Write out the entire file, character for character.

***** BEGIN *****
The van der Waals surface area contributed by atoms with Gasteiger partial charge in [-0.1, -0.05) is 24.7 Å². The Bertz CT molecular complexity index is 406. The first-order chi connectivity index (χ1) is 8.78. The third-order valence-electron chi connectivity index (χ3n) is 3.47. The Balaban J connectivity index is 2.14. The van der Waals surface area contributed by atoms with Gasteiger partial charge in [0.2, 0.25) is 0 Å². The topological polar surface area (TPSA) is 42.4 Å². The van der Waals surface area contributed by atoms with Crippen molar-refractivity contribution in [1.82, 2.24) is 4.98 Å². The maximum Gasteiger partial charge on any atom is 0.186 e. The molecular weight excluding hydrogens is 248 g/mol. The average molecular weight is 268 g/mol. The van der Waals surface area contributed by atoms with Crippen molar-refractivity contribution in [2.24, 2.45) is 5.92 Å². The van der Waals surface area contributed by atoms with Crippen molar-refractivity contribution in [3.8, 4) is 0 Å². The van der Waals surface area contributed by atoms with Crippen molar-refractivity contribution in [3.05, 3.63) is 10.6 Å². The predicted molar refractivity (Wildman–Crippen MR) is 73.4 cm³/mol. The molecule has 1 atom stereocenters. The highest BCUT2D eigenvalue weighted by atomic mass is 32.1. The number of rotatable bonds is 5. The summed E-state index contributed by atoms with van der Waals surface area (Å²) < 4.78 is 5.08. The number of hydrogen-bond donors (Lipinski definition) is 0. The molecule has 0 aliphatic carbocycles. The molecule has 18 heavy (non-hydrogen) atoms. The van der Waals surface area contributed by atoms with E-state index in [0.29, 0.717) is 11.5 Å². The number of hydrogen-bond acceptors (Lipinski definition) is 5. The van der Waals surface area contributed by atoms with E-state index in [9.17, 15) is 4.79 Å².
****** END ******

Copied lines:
The van der Waals surface area contributed by atoms with Gasteiger partial charge in [-0.1, -0.05) is 24.7 Å². The Bertz CT molecular complexity index is 406. The first-order chi connectivity index (χ1) is 8.78. The third-order valence-electron chi connectivity index (χ3n) is 3.47. The Balaban J connectivity index is 2.14. The van der Waals surface area contributed by atoms with Gasteiger partial charge in [0.2, 0.25) is 0 Å². The topological polar surface area (TPSA) is 42.4 Å². The van der Waals surface area contributed by atoms with Crippen molar-refractivity contribution in [1.82, 2.24) is 4.98 Å². The maximum Gasteiger partial charge on any atom is 0.186 e. The molecular weight excluding hydrogens is 248 g/mol. The average molecular weight is 268 g/mol. The van der Waals surface area contributed by atoms with Crippen molar-refractivity contribution in [2.24, 2.45) is 5.92 Å². The van der Waals surface area contributed by atoms with Crippen molar-refractivity contribution in [3.8, 4) is 0 Å². The van der Waals surface area contributed by atoms with Crippen molar-refractivity contribution in [3.05, 3.63) is 10.6 Å². The predicted molar refractivity (Wildman–Crippen MR) is 73.4 cm³/mol. The molecule has 1 atom stereocenters. The highest BCUT2D eigenvalue weighted by atomic mass is 32.1. The number of rotatable bonds is 5. The summed E-state index contributed by atoms with van der Waals surface area (Å²) < 4.78 is 5.08. The number of hydrogen-bond donors (Lipinski definition) is 0. The molecule has 0 aliphatic carbocycles. The molecule has 18 heavy (non-hydrogen) atoms. The van der Waals surface area contributed by atoms with E-state index in [0.29, 0.717) is 11.5 Å². The number of hydrogen-bond acceptors (Lipinski definition) is 5. The van der Waals surface area contributed by atoms with E-state index in [9.17, 15) is 4.79 Å².